The Cookbook Collector

The Cookbook Collector

by Allegra Goodman

Faith Bowers (01/28/12): This is one of my favorite longer novels with a real lot going on. The main characters are sisters who live nearby but have very different values or so it seems. As typical of Allegra Goodman, there are many intertwining stories. My favorites are two stories: the growth and decline of the .com businesses and the story of George Friedman the Microsoft millionaire: what he does with his money and what he learns about relationships. There is much in character development that makes for a wonderful novel. To me one of the morals of the book is that money does not by happiness but does buy choices
Rating: ****

Patti's Pages: One reviewer described this novel as "abundantly delicious," and I couldn't agree more. When I read a book like this, it becomes the gold standard, and almost everything else pales in comparison. One chapter, which begins with the eating of a peach, is just the juiciest love scene ever but as chaste as the Jane Austen novel that apparently inspired this book.

As the twentieth century draws to a close, two sisters with opposite personalities live in the Berkeley area. The older, Emily, is the brilliant originator of a dot-com startup. The younger, Jess, is a perennial flower-child student, involved with an environmentally holier-than-thou treehugger named Leon. Emily's boyfriend Jonathan has his own dot-com startup in the Boston area, so that their relationship is long-distance, with neither party willing to give up his/her company to move to the other coast. Although theirs would appear to be the perfect match otherwise, Jonathan lacks Emily's moral compass and is ruthless in his quest for market share.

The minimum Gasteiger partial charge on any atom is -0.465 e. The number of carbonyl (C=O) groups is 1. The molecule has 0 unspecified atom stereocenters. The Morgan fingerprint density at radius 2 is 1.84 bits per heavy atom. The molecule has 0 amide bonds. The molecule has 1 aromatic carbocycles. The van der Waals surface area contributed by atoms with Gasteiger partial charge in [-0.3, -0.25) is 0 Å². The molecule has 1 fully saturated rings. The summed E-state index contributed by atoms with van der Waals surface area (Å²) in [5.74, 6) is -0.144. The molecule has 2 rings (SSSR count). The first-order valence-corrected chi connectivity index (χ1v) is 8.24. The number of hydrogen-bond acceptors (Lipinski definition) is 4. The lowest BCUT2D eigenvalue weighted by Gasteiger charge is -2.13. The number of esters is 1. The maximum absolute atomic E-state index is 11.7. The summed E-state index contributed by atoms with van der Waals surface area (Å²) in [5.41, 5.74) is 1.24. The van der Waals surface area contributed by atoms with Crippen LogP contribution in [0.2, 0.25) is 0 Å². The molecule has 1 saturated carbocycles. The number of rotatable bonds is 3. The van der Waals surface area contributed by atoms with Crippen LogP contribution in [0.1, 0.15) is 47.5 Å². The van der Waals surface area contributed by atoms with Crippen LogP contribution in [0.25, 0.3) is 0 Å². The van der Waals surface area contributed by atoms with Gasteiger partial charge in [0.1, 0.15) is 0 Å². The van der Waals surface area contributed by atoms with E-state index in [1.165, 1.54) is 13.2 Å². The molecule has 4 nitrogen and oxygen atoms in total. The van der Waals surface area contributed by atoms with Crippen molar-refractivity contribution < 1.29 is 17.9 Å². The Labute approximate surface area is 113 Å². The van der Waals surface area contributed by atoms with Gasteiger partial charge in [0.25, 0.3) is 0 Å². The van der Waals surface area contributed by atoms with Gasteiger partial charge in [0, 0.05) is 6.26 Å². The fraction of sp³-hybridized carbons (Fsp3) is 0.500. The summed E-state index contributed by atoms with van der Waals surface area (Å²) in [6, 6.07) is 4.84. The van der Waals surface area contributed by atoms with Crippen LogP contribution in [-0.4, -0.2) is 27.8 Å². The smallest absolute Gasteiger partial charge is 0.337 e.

Jess, however, is the central character who finds part-time work in a bookstore, owned and operated by George, who made millions at Microsoft at a tender age, and now indulges his love of rare books and fine cuisine. Those two obsessions come together when he happens upon a collection of old, rare cookbooks. Jess signs on to help him catalog these books but is really more interested in the handwritten love notes, drawings, and menus that the now-deceased owner tucked in between the pages. I hungrily devoured and savored every word of this sumptuous, delectable novel, but I think the most appropriate adjective for it is "passionate" passion for food, books, trees, success, whatever, but especially for a kindred spirit who at first appears to be anything but.
Rating: *****

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